I don’t know about you, but I can’t believe it is 2012 already. FinCEN is starting the new year with some guidance on identifying “account takeover” suspicious activity. FinCEN defines “account takeover” as the act of using computer intrusion to target a member holding an account at a credit union to remove, steal, procure or otherwise affect the member’s funds.
A common misconception is that a credit union’s IT department is the only line of defense, which is not the case. FinCEN provides the following “red flags” for this type of activity; unusual ATM activity, clustered ACH transactions in different geographical areas, sudden wire transfers, and changes to a member’s account or profile.
Once this activity is discovered, FinCEN provides the following keys to completing a SAR for account takeover suspicious activity:
- If the account takeover involves computer intrusion, check the box for “computer intrusion.” In addition, financial institutions can check the “other” box and note “account takeover fraud” in the space provided.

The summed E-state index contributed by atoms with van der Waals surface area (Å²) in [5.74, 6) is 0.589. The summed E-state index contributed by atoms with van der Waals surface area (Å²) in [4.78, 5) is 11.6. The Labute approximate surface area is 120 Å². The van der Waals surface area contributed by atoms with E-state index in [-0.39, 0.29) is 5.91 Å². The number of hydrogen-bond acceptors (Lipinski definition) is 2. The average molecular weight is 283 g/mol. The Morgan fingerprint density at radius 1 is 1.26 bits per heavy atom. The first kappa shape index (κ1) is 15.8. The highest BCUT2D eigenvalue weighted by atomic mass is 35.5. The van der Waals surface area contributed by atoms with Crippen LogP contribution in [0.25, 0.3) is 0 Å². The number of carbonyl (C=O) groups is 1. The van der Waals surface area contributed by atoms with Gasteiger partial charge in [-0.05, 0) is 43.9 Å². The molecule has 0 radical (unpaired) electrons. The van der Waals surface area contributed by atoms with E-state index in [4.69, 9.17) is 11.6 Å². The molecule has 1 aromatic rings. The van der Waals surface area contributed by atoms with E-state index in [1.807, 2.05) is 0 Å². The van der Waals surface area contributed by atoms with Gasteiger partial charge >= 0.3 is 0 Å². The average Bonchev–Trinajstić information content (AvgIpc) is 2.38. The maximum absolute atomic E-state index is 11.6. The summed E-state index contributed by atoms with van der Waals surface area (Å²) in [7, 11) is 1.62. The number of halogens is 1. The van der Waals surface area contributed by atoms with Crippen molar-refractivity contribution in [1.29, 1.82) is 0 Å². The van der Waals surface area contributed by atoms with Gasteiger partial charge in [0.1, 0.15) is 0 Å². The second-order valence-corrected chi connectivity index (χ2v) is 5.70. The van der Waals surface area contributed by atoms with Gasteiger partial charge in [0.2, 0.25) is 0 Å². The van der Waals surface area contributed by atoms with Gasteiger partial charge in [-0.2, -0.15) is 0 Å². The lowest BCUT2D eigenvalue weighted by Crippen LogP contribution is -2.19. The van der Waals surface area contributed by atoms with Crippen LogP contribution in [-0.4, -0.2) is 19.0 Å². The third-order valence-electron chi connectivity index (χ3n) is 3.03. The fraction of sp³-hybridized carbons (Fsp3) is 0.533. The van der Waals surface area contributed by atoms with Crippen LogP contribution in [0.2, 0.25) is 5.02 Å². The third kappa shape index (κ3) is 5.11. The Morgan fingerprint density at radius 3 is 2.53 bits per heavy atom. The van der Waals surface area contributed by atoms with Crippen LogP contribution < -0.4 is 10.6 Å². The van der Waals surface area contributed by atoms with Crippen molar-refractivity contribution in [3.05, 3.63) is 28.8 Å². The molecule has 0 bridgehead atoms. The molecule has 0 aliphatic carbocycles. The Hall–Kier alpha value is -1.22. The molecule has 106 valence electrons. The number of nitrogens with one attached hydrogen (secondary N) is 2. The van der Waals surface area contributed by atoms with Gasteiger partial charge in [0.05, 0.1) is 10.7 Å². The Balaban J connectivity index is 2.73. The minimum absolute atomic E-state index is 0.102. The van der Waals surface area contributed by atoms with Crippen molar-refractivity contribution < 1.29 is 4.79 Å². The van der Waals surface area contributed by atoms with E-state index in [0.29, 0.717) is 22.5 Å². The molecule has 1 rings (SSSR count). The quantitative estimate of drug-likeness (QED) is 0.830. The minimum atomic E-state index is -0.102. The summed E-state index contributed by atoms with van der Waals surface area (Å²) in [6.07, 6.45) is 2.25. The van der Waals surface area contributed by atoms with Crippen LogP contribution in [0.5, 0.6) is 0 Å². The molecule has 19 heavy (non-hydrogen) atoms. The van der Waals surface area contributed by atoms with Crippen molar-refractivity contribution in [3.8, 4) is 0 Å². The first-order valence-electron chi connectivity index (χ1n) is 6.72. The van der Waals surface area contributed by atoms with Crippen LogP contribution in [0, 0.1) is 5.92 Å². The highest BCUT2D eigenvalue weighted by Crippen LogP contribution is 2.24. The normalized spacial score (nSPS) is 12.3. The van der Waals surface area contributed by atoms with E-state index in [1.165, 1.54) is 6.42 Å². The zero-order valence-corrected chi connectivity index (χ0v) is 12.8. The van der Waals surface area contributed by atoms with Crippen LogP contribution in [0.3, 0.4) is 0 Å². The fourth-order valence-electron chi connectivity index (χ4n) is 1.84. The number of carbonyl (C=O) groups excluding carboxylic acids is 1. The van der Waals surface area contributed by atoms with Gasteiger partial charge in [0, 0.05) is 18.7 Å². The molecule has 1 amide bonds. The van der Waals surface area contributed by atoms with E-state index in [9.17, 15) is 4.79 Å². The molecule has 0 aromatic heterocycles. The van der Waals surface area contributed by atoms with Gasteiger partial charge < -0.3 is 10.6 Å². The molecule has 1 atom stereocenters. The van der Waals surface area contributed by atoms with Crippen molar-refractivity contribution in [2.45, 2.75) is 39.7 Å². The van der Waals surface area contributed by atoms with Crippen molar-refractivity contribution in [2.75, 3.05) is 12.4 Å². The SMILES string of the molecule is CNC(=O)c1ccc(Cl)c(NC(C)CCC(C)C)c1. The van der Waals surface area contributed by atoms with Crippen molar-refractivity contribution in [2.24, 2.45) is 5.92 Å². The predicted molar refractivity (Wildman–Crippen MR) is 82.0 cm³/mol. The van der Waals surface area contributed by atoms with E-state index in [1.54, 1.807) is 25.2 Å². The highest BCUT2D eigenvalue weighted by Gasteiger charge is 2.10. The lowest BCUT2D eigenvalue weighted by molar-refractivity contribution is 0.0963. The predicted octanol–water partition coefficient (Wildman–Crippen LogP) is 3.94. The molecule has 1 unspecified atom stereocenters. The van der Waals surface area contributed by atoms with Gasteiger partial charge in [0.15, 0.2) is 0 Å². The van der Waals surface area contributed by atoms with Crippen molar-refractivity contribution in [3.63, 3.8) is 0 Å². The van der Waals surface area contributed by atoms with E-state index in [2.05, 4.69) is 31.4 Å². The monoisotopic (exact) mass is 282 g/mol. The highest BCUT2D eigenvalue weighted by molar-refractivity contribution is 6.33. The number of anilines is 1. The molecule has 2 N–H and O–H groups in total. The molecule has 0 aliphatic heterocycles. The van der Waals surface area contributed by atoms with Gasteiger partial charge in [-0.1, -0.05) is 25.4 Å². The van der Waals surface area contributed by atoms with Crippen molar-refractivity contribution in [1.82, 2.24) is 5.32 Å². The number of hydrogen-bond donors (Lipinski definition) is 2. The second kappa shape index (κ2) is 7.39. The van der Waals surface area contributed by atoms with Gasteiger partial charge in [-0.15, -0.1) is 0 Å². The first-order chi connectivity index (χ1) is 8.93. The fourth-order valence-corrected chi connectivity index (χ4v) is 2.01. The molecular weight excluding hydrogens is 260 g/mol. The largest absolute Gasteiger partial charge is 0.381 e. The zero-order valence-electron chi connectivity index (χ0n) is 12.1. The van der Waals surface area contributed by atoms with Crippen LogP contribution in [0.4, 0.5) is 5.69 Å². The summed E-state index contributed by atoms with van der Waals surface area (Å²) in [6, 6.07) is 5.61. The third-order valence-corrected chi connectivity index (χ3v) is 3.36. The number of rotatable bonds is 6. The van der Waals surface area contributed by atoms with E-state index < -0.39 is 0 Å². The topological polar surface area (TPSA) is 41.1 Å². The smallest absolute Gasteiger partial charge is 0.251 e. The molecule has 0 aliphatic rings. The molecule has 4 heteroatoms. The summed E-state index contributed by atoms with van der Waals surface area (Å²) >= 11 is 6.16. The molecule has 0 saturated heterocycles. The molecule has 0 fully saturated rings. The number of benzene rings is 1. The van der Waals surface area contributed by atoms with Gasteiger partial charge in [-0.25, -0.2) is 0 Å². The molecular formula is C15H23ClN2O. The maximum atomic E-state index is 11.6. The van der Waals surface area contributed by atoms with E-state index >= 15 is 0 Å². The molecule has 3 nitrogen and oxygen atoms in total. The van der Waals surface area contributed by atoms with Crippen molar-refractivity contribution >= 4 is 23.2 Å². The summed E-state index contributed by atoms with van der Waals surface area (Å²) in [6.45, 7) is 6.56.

- If the account takeover involved other delivery channels such as telephone banking or fraudulent activities such as social engineering, financial institutions can check the “other” box, note “account takeover fraud,” and include a short description of the additional information in the space provided.
- If the account takeover involves a wire transfer, then in addition to selecting the “other” box and noting “account takeover fraud,” the box for “wire transfer fraud” should be checked.
- If the account takeover involves an ACH transfer, financial institutions can check the “other” box and note “account takeover fraud – ACH.”
- Account takeovers often involve unauthorized access to PINs, account numbers, and other identifying information. Financial institutions may need to check the box for “identity theft,” in addition to selecting the “other” box and noting “account takeover fraud.” Additional boxes should be checked if appropriate (e.g. “terrorist financing”).
As technology advances with each coming year, it is important to remember that your credit union’s security measures should too. By the way, this would be an excellent item to include in your 2012 BSA training.
Best wishes for 2012!